Only about a third of the bids submitted across the country were successful. We are one of only four bids in North Somerset to be funded this year. For the Academy, it’s the culmination of years of hard work. The first bid to replace our ageing Tudor block was submitted in 2014 – and was unsuccessful. Since then, we’ve been working tirelessly to convince the Education Funding Agency that the building – originally built in the mid-1950s for the very first students to come to the new school in Churchill – was in need of replacement.

Tudor Roof

Photographs from our CIF bid showing some of the issues with the Tudor block roof

We’ve had surveys. We’ve had health and safety and environmental audits. We’ve had structural reports. We’ve been up on the roof to photograph the cracks, leaks and gaps. And we’ve put hours and hours into planning for the replacement buildings, working with our architects and our contractors to ensure that every detail was considered and every eventuality planned for.

In the last cycle of funding, we were awarded £1.3 million to build our new Computing and Business Studies block, which is very nearly finished. That project has run like clockwork, with minimal disruption to the Academy, and is due to be handed over to us by the end of April. We will then fit it out with computers and equipment, ready for students in June.

03 23 17

Computing and Business Studies building – nearly finished!

That building replaces the top floor of the Tudor block, and was called “Phase One.” We submitted “Phase Two” – the replacement of the ground and first floor  – in December 2016. At the top of the submission documents, I wrote a letter to plead our case, which concluded:

“2017 is the school’s Diamond Jubilee year. Our main building has served us well for sixty years, but the students of 2017 deserve better than to receive their education in a building designed and built for the students of 1957. Its replacement is now a necessity.”

All that hard work has paid off. The second phase of the project will go up on the site of “The Cage” behind the Sports Centre, and will include twelve brand-new Science Labs and two modern and fully equipped catering rooms. Work has already begun this week in preparation for the build. Ground will be broken this summer. The first students are due to go into the new facilities at the beginning of 2019. Now all that’s left to do is to bid for the funding to demolish the decommissioned building…

It’s Mr Neale’s last term-time week at the Academy this week, as he is relocating to take up a new role after Easter. He’s been busy tying up loose ends, handing over to those taking over, and in particular seeing our current building project through to completion. I’d like to pay tribute to him here as he leaves us, and thank him for his contribution to Churchill. The facilities that students will enjoy for generations to come are a fitting legacy for him to leave behind – we all wish him well in the future.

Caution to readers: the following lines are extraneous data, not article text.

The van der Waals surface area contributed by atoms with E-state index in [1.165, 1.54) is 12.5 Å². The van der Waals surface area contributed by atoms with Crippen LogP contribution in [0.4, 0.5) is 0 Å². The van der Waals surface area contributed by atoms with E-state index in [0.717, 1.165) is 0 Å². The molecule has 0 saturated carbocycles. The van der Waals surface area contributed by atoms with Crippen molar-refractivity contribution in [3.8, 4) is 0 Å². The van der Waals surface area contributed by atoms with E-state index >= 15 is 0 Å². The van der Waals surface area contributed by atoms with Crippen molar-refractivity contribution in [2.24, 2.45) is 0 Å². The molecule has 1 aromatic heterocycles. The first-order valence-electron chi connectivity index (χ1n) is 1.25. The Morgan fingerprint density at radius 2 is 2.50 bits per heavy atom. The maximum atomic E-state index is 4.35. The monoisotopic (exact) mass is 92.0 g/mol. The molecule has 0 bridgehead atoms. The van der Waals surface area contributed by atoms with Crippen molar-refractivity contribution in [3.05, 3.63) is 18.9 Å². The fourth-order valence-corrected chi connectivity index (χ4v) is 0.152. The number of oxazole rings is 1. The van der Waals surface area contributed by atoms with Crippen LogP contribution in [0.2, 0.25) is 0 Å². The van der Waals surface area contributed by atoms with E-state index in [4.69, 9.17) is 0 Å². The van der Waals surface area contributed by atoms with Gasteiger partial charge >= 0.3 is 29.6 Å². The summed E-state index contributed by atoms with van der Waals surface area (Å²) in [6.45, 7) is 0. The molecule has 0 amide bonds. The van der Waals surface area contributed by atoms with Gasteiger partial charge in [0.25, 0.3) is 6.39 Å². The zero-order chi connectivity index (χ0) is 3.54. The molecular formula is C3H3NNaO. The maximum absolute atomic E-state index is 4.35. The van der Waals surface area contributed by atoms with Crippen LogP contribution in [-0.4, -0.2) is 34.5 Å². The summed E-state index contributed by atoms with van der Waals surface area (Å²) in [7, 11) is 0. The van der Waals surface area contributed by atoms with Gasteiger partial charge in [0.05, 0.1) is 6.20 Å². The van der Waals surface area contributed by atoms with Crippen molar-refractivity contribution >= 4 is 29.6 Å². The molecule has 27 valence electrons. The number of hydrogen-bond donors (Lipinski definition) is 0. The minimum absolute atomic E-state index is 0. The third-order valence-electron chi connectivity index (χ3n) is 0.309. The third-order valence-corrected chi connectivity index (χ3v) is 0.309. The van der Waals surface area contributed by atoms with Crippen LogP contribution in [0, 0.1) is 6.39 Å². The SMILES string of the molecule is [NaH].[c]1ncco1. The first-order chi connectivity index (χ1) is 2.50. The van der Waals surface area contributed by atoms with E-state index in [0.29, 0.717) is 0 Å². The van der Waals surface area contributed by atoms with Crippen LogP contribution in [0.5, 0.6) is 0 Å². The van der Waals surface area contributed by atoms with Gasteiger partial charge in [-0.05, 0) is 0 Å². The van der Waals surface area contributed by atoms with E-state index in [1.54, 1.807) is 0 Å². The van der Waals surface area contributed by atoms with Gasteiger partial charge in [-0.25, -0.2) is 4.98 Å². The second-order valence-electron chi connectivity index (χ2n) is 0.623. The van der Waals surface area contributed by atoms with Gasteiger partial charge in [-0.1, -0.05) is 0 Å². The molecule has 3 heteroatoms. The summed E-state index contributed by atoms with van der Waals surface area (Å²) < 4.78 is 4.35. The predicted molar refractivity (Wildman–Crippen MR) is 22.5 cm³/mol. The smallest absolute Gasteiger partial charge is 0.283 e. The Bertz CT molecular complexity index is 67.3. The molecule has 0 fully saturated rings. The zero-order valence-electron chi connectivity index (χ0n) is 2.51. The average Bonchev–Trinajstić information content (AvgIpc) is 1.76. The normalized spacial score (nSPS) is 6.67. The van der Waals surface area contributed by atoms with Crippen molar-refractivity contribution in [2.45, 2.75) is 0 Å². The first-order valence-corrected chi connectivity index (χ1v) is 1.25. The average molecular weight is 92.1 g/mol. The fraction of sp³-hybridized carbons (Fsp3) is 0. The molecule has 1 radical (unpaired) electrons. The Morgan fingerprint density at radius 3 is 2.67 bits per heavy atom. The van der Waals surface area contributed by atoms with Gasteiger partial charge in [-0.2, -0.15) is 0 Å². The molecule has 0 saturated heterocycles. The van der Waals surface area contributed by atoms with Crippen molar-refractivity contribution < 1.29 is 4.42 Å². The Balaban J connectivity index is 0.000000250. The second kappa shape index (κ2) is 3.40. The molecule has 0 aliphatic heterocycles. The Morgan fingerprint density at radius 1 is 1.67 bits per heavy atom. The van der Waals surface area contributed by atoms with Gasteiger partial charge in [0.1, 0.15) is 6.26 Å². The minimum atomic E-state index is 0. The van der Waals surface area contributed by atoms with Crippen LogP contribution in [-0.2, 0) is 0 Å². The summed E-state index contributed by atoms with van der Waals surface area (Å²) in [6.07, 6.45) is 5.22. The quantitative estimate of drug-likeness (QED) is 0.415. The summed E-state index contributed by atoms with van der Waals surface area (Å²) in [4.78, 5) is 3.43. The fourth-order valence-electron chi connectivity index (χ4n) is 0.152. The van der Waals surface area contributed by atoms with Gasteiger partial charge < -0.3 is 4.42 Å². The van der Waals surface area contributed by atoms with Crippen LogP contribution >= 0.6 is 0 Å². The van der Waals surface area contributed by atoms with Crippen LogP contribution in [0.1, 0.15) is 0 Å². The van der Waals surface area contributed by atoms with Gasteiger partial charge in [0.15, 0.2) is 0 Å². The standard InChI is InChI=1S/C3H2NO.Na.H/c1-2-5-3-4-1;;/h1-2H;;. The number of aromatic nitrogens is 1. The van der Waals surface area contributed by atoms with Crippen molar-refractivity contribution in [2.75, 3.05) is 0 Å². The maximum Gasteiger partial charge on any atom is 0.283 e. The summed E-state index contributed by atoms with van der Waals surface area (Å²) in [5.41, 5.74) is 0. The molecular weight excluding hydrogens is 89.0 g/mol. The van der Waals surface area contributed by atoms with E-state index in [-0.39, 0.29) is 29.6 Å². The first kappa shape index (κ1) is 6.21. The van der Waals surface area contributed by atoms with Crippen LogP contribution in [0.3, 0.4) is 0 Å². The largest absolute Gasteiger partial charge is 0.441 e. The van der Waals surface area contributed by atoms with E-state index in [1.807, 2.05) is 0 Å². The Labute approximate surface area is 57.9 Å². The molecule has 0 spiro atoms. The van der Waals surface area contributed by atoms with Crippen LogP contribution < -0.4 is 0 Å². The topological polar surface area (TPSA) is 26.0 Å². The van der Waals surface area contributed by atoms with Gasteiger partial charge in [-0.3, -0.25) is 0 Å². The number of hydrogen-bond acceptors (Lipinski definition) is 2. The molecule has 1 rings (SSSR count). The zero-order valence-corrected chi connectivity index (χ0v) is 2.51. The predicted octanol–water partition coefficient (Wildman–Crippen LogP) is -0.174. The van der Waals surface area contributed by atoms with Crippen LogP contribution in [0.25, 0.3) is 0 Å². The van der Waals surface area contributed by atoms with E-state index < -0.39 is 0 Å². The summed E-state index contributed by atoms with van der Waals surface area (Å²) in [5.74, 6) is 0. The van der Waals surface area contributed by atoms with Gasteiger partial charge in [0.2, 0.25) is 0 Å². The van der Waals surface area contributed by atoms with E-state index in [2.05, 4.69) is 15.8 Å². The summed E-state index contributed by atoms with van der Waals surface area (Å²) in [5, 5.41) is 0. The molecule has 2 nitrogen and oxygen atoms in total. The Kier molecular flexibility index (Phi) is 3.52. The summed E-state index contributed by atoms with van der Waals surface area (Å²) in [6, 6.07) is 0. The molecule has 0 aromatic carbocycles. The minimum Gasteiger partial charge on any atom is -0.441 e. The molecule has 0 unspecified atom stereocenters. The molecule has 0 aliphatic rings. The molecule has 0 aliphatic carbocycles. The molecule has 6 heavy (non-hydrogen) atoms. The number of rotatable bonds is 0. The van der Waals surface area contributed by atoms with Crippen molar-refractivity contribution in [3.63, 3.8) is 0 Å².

How to revise #5: interleaving

This is the fifth post in a series looking at the most effective ways to revise, based on the work of The Learning Scientists. The Learning Scientists are cognitive psychologists who want to make scientific research on learning more accessible to students and teachers. Their aim is to motivate students to study and increase the use of effective study and teaching strategies that are backed by research. I’ve met Yana Weinstein PhD at an education conference in Southampton last week – she’s the real deal!

Read all the revision posts here.

Interleaving: what is it?

Interleaving is when you switch between different topics in your revision sessions.

Interleaving: why?

Switching between topics helps your brain to see the similarities and differences between them. It helps to avoid confusion and also allows you to make links between different areas of study, which aids retention. Finally, it’s much harder than studying just one topic for a long time, and this difficulty means your brain has to work harder, which means it remembers more.

Interleaving: how do I do it?

It’s more effective to revise one topic for a short time, making sure you have a good grasp of it, then switch to another topic, then another. When you come back to the topics again as part of your spaced practice, review them in a different order. Try to look for the links and connections between topics as you study them.

Interleaving: next steps

Don’t switch too often – you’ll get confused! Three separate topics in one revision session is usually about the right balance. And don’t switch too quickly – make sure you’ve fully understood what you’re studying before you move on to the next topic.

Interleaving: watch the video